Helio Castroneves: Challenges, fun await IndyCar’s debut in New Orleans
By Helio Castroneves
Greetings from New Orleans! Would you believe that I’m here for work? Because I still can’t believe that the Verizon IndyCar Series will stage its first ever event here at the 2.7-mile, 13-turn NOLA Motorsports Park. The Indy Grand Prix of Louisiana, which starts on Sunday at 2:30 p.m. EDT and airs on NBC Sports Network, is sure to become one of the premier events here in a city known for big spectacles.
New Orleans, after all, is a town that keeps its visitors busy—with live music, with world-class restaurants, with strong drinks. So busy that you had to wonder whether our ear-splitting engines could create much of a buzz here in the Big Easy.
But I give the event organizers and promoters credit. They did their jobs. The first thing that was said to me when I stepped off the plane was, “Oh, are you here for the racing?” It’s the kind of thing I only tend to here at St. Pete (where we just were) or Indy (where we’ll be most of next month) or Detroit (where we’ll be after the Indy 500). It just goes to show why we have to keep taking the sport to new places. People want to get into IndyCar. They can’t help it. We put on a great show! This weekend, they’re guaranteed to see something they’ve never seen before—mostly because we’re entering this race while having to deal with so many unfamiliar elements.
There’s the new aero kit, which proved to be more of a challenge two weeks ago in St. Pete. We understood that it could possibly cause a lot of debris and force officials to wave the yellow flag so that cleanup crews could come through. (My biggest worry was punching a tire; then all of a sudden you’ve got to do an extra pit stop, and your race is over.) But some of those yellows we brought on ourselves. We’re not supposed to be using our front wing or rear bumpers to move people out of the way. We’re not NASCAR. When we do that, we’re obviously going to leave pieces all over the track. But keep in mind: That was the first race of the season. We’re trying to figure ourselves out as much as this new aero kit. Drivers are going to have to give and take a bit more so they don’t get damaged.
And then there’s the forecast for the next three days—which calls for 80-degree temperatures, 70 percent humidity and rain on Sunday. Unlike that other American racing series, we’re not inclined to let a precipitation stand in the way of a good race. The approach has to be sensible, though. If the rain comes early in the weekend, I say we practice in the wet. That way, we all at least know what our car is capable of. It helps that this week we’ll be on another road course, where the brake pedal gets as much abuse as the gas.
In that sense, my driving rhythm won’t be much different from than it was in St. Pete. (So that’s at least one familiar element I can bank on!) That race was a great start for Team Penske, for sure, with my teammates Juan Pablo Montoya finishing first, Will Power trailing just behind and me coming in fourth—a spot lower than I qualified. That’s not bad, but that’s not what I wanted. If I couldn’t win, I was at least hoping to join my teammates on the podium.
But I didn’t, mainly because it was very difficult to pass. I felt like my car was a little more sensitive behind other cars than it has been in the past. I know I had a faster car than Tony Kanaan, who came in third, but unfortunately I just couldn’t approach. This weekend, though, I expect we’ll have that corrected. It’s nothing that hard work can’t solve. That’s a trait we keep in surplus on the No. 3 team.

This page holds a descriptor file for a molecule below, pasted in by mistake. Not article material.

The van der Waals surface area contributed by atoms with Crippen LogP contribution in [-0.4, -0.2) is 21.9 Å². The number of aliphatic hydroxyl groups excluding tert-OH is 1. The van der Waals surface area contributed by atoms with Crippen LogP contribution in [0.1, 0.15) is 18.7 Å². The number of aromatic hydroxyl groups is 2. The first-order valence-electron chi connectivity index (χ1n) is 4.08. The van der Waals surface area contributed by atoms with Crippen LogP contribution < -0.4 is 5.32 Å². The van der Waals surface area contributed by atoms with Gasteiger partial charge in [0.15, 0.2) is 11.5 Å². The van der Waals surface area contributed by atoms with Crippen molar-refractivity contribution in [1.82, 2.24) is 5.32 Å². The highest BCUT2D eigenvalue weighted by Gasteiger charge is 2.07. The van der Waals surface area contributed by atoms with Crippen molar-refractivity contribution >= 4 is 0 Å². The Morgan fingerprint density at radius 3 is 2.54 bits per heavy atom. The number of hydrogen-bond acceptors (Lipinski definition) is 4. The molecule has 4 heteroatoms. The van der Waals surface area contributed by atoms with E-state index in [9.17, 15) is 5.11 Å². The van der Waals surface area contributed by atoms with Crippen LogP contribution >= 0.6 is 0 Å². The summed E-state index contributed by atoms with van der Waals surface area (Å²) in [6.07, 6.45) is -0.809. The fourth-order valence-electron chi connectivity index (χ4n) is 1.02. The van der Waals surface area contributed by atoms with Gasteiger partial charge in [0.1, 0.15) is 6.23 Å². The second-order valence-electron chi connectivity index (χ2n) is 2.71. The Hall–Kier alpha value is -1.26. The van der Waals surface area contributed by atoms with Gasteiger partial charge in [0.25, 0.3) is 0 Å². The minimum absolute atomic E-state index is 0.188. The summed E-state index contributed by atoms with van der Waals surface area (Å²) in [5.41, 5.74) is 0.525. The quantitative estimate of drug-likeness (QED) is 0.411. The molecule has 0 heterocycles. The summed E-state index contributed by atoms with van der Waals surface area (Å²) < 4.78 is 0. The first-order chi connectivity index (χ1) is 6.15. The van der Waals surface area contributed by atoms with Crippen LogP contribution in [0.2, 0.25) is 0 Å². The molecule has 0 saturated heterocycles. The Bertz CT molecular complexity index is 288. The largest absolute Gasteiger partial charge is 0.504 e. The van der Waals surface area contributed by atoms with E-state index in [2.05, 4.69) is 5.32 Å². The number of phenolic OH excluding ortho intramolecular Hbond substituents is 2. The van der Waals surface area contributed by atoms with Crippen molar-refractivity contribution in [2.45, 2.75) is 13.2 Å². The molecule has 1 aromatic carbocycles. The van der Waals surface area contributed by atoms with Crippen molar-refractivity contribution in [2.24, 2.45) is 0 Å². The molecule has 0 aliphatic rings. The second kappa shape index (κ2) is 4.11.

Hard work is what earned me a Mirrorball trophy on Dancing with the Stars. In fact, it’s rewarded many athletes who have appeared on the show and gone on to dust their celebrity competitors who maybe didn’t take the training aspect of the competition as seriously. We can’t help it. We’re hardwired to spend hours practicing a thing until we’re the best at it. And I think this approach has had a lasting influence on the show.
I could see it on Sunday, when I was finally able to catch up on the new season after so much traveling. Right away, Nastia Liukin, the Olympic gold-medal winning gymnast, jumped out. You know she’s going to be in the finals. The show was practically built for Olympians, who have the work ethic, the strength, the coordination, the charisma—the whole package to succeed on this stage. But she’s going to have her work cut out for her.
I was very surprised by the performance of Rumer Willis, the daughter of Bruce Willis and Demi Moore. She’s really good. Riker Lynch, the musician who was on Glee, is doing very well too. But the dancer who blew me away was Noah Galloway, the Army veteran who is a double amputee. Talk about going over the limit. I thought I had seen it all, but he is incredible. With one arm and one leg to be able to be very coordinated and strong? With two arms, I could not do what he does with one!
It’s crazy how super serious the show is becoming. Now, it seems like every contestant is like, I’m gonna go for it! Actually, I think they had to put some time limits on practice because they don’t want people working themselves to the point of injury or exhaustion anymore. I was surprised by that when I came back to the show in Season 25. I was like, This is kind of like IndyCar now, regulating the days and times you can practice! Still, the show has a long way to go before it catches us in the intensity department.
That’s why Sunday afternoon in the Crescent City is going to be so much fun. The IndyCar season is so young, and already there’s so much on the line. I can’t wait to let the good times roll.
Helio Castroneves is the only man in history to have won the Indy 500 three times and Dancing with the Stars at least once. Check out his website, www.heliocastroneves.com, and follow him on Twitter, @h3lio.